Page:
For quite some way into Puppeteer’s lengthy opening level, it’s hard to shake the feeling that you’re playing a themed LittleBigPlanet pack. The outsized proportion of protagonist Kutaro’s head to his body, the way each level is presented as a series of dioramas, and the abundance of different heads to find all make use of the aesthetic language set out by Media Molecule’s series. There are other inspirations here, too, from Studio Ghibli and the Brothers Grimm to Clover Studio’s Okami in the delicate, hand-drawn cutscenes, but despite this initial familiarity, it soon becomes clear that Japan Studio has plenty of unique ideas that imbue the game with its own personality.
For one thing, the time that the studio has invested in getting its platforming right – one staffer spent a full year refining the jump mechanic – has paid off. Movement has a tight, springy texture that echoes the clunking set changes that occur as you progress through each level. It’s a marked improvement on LBP’s less predictable character physics, and just as well: behind all that charisma, Puppeteer hides a surprisingly tough challenge.
Our demo starts with a tutorial level in which Kutaro finds himself turned into a headless puppet after an encounter with the Moon Bear King. Without a head he’ll soon die, but fortunately there are 100 alternative noggins to be found, along with four hero heads that grant special powers.
The standard heads act as hybrid between a traditional energy bar and more fashionable recharging health. You can hold up to three at any one time, switching between them with the D-pad. Take a hit and your head will roll away, disappearing after a few seconds and requiring a potentially perilous dash to recover it in time. You acquire continues by collecting 100 Moon Sparkles, glowing shards that spill from fallen enemies and hide in the set decorations around you.
You’re aided in your search for Moon Sparkles and new heads by Ying Yang, a floating cat in the service of a mysterious witch, who offers you her help at the beginning of the game. You move Ying Yang around the screen with the right stick, and interact with objects (which give a little shake as you hover over them) by tapping R2. There are numerous secrets and pathways to be found too, but these require you to use your head (well, heads), a faint floating image indicating where each one can be used. Early on, a burger head transforms a boring-looking sandwich into its much springier fast-food counterpart, allowing Kutaro to reach a platform previously out of reach. Later, during a tower ascent, a spider head opens a doorway into a bonus stage by attracting a large spider’s attention.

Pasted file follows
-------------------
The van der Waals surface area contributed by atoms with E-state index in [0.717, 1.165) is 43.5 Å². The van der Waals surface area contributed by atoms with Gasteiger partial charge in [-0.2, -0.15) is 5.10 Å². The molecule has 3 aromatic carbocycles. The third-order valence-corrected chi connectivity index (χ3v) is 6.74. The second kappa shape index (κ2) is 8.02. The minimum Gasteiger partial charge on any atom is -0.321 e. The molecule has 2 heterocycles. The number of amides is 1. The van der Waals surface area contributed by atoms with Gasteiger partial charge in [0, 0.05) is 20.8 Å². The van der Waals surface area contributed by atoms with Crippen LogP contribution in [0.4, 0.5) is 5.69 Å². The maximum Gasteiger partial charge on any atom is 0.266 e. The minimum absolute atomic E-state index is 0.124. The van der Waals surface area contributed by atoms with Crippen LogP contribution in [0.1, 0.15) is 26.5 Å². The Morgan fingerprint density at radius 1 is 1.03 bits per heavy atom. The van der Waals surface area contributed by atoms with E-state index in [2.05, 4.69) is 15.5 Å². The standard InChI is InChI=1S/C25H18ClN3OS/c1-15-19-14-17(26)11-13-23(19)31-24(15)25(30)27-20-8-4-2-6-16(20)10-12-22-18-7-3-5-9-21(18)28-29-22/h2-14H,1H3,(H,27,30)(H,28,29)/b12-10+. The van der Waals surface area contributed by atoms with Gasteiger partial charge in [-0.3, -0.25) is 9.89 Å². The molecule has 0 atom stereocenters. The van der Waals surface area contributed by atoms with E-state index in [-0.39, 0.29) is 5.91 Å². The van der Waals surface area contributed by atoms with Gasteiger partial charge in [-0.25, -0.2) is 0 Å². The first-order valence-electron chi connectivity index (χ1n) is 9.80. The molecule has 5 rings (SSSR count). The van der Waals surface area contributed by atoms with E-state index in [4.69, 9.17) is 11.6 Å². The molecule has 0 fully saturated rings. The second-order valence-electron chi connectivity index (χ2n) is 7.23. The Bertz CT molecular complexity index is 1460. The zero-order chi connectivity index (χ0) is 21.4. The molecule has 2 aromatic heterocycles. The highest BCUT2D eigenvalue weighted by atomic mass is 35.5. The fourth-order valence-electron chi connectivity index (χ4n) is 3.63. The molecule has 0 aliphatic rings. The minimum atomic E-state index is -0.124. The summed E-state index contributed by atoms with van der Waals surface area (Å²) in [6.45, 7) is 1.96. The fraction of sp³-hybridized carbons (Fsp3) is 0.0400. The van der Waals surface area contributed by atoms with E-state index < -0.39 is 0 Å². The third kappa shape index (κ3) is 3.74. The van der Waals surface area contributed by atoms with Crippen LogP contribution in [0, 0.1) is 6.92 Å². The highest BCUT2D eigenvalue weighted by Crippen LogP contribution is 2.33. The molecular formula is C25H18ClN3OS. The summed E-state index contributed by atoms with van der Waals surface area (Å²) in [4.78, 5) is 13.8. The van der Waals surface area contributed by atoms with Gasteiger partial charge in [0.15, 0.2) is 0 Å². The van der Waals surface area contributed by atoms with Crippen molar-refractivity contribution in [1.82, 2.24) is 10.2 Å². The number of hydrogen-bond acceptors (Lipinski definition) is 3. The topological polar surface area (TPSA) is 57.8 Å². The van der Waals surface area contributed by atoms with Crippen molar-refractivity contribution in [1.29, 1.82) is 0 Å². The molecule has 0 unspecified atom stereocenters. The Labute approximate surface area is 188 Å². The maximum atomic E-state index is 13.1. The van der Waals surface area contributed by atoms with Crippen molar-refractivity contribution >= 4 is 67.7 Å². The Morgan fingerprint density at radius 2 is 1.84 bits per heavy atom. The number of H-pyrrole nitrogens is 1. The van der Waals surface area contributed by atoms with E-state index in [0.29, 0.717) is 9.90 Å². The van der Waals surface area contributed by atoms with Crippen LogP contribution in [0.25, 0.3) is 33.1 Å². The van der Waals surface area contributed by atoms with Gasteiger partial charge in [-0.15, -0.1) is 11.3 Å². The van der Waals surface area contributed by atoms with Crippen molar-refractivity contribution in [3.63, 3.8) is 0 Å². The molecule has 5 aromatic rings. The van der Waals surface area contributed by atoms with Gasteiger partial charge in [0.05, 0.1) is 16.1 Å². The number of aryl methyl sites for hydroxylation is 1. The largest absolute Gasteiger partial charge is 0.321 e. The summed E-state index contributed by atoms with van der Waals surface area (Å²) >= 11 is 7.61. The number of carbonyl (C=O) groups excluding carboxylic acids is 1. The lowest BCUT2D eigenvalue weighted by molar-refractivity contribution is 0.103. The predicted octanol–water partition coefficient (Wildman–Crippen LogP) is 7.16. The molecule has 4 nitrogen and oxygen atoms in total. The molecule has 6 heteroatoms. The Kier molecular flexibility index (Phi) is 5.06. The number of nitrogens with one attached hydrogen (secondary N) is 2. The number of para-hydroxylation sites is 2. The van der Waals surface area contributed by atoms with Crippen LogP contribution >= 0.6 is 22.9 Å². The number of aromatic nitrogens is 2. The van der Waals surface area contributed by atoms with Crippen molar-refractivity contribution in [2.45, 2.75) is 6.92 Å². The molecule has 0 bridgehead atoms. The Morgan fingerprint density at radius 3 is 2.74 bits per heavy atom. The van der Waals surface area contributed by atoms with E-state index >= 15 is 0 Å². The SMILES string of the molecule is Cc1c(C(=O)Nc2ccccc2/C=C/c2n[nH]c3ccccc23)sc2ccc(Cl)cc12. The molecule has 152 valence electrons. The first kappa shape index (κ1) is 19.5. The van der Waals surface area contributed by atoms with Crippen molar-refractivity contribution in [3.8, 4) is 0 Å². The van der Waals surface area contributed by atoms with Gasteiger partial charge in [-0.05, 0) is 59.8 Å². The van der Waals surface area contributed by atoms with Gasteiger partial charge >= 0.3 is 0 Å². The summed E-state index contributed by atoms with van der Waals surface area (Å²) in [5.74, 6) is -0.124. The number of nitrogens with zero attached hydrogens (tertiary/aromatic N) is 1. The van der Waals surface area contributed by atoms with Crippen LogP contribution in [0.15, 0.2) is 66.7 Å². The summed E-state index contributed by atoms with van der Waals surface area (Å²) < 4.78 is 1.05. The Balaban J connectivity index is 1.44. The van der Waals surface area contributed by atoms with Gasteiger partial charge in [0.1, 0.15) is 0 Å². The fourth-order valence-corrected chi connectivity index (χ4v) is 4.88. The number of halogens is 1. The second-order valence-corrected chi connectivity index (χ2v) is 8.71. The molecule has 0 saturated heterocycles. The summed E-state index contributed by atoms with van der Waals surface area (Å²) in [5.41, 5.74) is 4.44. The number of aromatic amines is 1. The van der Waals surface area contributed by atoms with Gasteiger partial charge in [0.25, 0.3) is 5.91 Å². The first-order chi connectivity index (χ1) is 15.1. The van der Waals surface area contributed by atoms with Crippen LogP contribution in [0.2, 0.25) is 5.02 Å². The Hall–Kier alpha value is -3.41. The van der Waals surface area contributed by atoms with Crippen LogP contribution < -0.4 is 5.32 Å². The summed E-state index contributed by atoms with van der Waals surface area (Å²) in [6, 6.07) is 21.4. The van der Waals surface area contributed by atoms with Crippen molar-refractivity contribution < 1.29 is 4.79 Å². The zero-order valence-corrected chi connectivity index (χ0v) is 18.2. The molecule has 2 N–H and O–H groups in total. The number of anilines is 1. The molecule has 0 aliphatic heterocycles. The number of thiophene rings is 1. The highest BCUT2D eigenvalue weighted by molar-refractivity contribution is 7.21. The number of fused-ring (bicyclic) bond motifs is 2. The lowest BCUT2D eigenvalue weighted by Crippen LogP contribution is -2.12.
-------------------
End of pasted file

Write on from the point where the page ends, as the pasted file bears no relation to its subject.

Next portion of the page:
Later in the level you acquire Calibrus, a powerful pair of scissors that let you snip away at both enemies and scenery. You cut enemies by tapping Square, removing their armour piece by piece, the fallen carcass sprouting a stem; prune that and a child’s soul is released. Jump before hitting Square and you’ll Sky Cut, travelling through the air for as long as there’s material to sever. Larger enemies will often wear cloaks ripe for the scissoring, or a blade-tempting seam.
The second level we try plays very differently. Taken from later on in the game, it features a protracted but enjoyable boss battle with one of the Moon Bear King’s 12 generals, this one a giant dragon. First we climb its tail in a sequence that will feel familiar to anyone who’s played an endless runner: mounted on the back of a pink flamingo – and flanked by a fairy rather than Ying Yang – we leap over the giant creature’s spikes and try to avoid lightning from the clouds as our mount runs automatically from left to right.
While we can’t stop the bird’s sprint, we can shave off a little speed by pushing the left stick in the opposite direction. Speed boosts, meanwhile, are granted by bottles of what appears to be Tabasco sauce. At certain points, we jump from the bird and make use of Kutaro’s Sky Cutting ability, following the path of lengths of rope in order to avoid falling to our death. Occasionally the path splits, offering a riskier option for rewards.
The final encounter takes place on a series of cloud platforms while the dragon spews fireballs and attacks with swipes of its tail. It also does a good job of showcasing Kutaro’s hero heads: a Knight’s head gives you a shield that can reflect enemy projectiles; the Ninja’s head lets you throw bombs; a pounding attack is made available by the Wrestler’s head; and the Pirate’s head gives you a grappling hook. Defeating the dragon requires all four abilities – along with some judicious Sky Cutting – and finishes with a short QTE sequence.
That Puppeteer still manages to stand out amid all the next-gen buzz is testament to its mesmerising art style. As with LittleBigPlanet, though, players drawn in by those visuals may be put off by the level of difficulty that awaits. But if Japan Studio can maintain the sheer level of imagination and energy on show in these two levels throughout the entire game, it will be an exhilarating adventure indeed.